During the hydraulic fracturing procedure in shale-gas exploitation, the poroelastic properties of shale formation can be altered significantly. However, it is difficult to evaluate these variations using microseismic field data. In this study, we conduct a hydro-fracturing experiment using Longmaxi shale, which is a major formation for shale-gas production in China, to simulate the water injection and rock fracturing procedure. The variation of the velocity and attenuation for primary/secondary (P/S) ultrasonic waves was investigated throughout the entire experimental procedure. The results show that the attenuation is more sensitive to sample rupture than the velocity. However, P-wave attenuation loses sensitivity to the water injection after the fractures are saturated with water. In that case, it is preferable to use S-wave attenuation to identify the opening/closing of the fractures. Based on the experimental results, we can conclude that the variation of the attenuation must be considered during microseismic data processing and interpretation. Full article
(This article belongs to the Special Issue Oil and Gas Engineering)
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Article
Permeability Change Caused by Stress Damage of Gas Shale
Energies 2017, 10(9), 1350; https://0-doi-org.brum.beds.ac.uk/10.3390/en10091350 - 06 Sep 2017
Cited by 15 | Viewed by 1861
Abstract
Stress damage of shale during the uniaxial loading process will cause the change of permeability. The study of stress sensitivity of shale has focused on the influence of confining pressure on shale permeability and the change of shale permeability during the loading process [...] Read more.
Stress damage of shale during the uniaxial loading process will cause the change of permeability. The study of stress sensitivity of shale has focused on the influence of confining pressure on shale permeability and the change of shale permeability during the loading process of axial stress is lacking. The permeability of gas shale during loading process was tested. The results show that shale damage macroscopically reflects the process of axial micro-cracks generation and expansion, and the axial micro-cracks will cause permeability change during the loading process. There is a good corresponding relationship between damage development and micro-crack expansion during the process of shale loading. The damage factor will increase in the linear elastic stage and enlarge rapidly after entering the stage of unstable micro-crack expansion, and the permeability of shale increases with the increasing of shale damage. The research results provide a reliable test basis for further analysis of the borehole instability and hydraulic fracture mechanisms in shale gas reservoirs. Full article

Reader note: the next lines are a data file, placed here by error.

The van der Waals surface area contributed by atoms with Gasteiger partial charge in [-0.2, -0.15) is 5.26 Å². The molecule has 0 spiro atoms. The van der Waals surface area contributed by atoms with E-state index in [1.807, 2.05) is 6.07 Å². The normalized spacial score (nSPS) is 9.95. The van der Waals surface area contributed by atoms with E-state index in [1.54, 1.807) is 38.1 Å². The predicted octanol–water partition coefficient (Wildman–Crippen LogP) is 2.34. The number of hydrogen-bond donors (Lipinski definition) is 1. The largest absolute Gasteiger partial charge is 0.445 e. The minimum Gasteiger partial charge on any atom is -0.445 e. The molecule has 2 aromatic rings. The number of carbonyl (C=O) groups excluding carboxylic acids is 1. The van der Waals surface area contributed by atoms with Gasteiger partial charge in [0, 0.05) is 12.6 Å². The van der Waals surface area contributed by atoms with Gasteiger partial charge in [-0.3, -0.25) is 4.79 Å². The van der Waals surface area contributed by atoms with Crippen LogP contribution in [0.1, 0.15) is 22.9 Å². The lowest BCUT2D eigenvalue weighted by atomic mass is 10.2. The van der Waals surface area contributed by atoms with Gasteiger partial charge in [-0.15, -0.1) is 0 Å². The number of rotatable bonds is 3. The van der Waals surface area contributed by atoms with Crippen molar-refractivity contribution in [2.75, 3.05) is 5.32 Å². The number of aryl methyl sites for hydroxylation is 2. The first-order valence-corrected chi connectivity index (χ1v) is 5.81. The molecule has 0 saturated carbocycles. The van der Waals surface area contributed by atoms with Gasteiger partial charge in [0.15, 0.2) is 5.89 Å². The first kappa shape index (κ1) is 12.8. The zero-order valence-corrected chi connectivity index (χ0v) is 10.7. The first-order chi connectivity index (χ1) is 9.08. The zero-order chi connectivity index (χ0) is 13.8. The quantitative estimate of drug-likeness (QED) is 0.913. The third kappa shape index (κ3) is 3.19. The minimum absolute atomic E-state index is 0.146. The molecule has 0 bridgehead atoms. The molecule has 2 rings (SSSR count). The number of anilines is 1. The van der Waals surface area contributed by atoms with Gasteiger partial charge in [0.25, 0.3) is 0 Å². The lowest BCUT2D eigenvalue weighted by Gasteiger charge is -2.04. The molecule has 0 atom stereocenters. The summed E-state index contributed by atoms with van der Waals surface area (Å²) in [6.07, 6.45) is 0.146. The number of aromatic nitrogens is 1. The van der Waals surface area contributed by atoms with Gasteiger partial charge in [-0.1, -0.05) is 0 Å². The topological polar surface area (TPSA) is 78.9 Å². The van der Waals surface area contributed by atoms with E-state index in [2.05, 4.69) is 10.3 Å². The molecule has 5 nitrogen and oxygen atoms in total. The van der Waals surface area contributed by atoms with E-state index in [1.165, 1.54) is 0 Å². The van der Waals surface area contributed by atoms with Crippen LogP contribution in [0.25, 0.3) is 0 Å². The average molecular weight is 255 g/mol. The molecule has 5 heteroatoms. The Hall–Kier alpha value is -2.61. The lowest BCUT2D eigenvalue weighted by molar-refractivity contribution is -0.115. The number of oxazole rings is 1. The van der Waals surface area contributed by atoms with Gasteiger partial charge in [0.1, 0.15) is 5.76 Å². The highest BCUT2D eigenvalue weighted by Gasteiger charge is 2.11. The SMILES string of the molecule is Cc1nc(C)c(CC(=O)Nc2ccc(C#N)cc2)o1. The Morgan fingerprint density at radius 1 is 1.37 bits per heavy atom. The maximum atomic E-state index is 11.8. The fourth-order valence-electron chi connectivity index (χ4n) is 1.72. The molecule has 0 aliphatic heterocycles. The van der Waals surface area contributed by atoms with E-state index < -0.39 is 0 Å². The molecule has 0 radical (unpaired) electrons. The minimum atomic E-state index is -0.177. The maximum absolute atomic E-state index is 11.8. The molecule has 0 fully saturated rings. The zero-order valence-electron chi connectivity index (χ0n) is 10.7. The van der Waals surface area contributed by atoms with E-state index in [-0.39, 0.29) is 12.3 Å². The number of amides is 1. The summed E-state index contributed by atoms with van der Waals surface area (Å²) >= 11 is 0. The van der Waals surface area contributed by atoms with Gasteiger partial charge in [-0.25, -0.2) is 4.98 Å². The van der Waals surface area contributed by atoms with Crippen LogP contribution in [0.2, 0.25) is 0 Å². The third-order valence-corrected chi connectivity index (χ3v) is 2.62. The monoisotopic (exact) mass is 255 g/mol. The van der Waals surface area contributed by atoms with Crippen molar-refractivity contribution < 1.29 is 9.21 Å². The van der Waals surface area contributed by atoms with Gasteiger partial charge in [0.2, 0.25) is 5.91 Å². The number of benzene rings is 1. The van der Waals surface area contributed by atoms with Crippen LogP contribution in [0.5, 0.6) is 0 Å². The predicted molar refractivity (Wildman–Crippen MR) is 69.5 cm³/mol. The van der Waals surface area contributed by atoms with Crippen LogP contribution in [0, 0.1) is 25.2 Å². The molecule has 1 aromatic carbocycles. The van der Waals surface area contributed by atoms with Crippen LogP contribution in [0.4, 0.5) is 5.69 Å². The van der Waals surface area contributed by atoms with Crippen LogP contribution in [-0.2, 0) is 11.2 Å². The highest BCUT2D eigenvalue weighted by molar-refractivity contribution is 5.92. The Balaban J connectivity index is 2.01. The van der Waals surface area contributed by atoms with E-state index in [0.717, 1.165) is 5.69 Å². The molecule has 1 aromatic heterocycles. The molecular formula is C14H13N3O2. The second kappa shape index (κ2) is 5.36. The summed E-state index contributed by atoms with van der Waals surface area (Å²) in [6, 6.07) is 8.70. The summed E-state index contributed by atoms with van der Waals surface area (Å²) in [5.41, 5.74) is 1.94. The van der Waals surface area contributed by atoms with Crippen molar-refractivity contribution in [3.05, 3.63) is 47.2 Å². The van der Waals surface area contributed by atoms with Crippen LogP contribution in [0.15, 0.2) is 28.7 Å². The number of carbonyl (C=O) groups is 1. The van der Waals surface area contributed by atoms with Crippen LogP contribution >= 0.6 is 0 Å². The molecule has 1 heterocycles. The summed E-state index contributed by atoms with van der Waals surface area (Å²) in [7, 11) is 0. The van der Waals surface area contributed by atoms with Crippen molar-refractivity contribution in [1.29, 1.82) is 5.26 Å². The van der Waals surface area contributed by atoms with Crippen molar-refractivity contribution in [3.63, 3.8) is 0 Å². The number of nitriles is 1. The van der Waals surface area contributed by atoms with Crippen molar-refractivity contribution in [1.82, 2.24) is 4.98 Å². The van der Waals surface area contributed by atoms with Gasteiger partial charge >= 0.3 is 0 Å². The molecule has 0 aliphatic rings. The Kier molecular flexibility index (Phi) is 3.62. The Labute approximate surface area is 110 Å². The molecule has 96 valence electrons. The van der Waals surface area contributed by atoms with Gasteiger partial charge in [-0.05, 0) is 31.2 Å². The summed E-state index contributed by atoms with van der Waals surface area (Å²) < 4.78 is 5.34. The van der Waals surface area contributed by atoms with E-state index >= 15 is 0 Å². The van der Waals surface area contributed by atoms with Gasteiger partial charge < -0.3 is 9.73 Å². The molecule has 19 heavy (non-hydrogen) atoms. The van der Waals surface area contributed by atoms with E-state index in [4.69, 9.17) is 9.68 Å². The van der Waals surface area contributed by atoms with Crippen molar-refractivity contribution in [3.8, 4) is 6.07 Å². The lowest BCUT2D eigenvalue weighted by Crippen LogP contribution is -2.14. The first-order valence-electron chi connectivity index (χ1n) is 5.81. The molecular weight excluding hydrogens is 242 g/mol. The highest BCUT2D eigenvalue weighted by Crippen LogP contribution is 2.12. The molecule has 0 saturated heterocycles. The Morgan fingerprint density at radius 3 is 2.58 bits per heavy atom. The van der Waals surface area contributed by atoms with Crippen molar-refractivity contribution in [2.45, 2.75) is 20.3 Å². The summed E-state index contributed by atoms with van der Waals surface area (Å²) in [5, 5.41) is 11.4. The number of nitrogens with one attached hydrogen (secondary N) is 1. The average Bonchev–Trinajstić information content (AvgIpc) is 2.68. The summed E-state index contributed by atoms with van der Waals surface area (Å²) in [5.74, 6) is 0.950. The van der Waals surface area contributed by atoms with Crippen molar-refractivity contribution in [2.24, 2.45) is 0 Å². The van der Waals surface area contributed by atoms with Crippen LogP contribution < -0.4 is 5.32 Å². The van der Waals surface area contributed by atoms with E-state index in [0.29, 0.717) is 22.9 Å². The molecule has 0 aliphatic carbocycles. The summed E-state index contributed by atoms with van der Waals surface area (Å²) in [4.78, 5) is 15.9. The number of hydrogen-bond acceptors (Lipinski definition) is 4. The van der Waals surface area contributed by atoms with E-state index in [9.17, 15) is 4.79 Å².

(This article belongs to the Special Issue Oil and Gas Engineering)
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Article
Effects of Loading Rate on Gas Seepage and Temperature in Coal and Its Potential for Coal-Gas Disaster Early-Warning
Energies 2017, 10(9), 1246; https://0-doi-org.brum.beds.ac.uk/10.3390/en10091246 - 23 Aug 2017
Cited by 3 | Viewed by 1976
Abstract
The seepage velocity and temperature externally manifest the changing structure, gas desorption and energy release that occurs in coal containing gas failure under loading. By using the system of coal containing gas failure under loading, this paper studies the law of seepage velocity [...] Read more.
The seepage velocity and temperature externally manifest the changing structure, gas desorption and energy release that occurs in coal containing gas failure under loading. By using the system of coal containing gas failure under loading, this paper studies the law of seepage velocity and temperature under different loading rates and at 1.0 MPa confining pressure and 0.5 MPa gas pressure, and combined the on-site results of gas pressure and temperature. The results show that the stress directly affects the seepage velocity and temperature of coal containing gas, and the pressure and content of gas have the most sensitivity to mining stress. Although the temperature is not sensitive to mining stress, it has great correlation with mining stress. Seepage velocity has the characteristic of critically slowing down under loading. This is demonstrated by the variance increasing before the main failure of the samples. Therefore, the variance of seepage velocity with time and temperature can provide an early warning for coal containing gas failing and gas disasters in a coal mine. Full article
(This article belongs to the Special Issue Oil and Gas Engineering)
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Article
Investigation of Processes of Interaction between Hydraulic and Natural Fractures by PFC Modeling Comparing against Laboratory Experiments and Analytical Models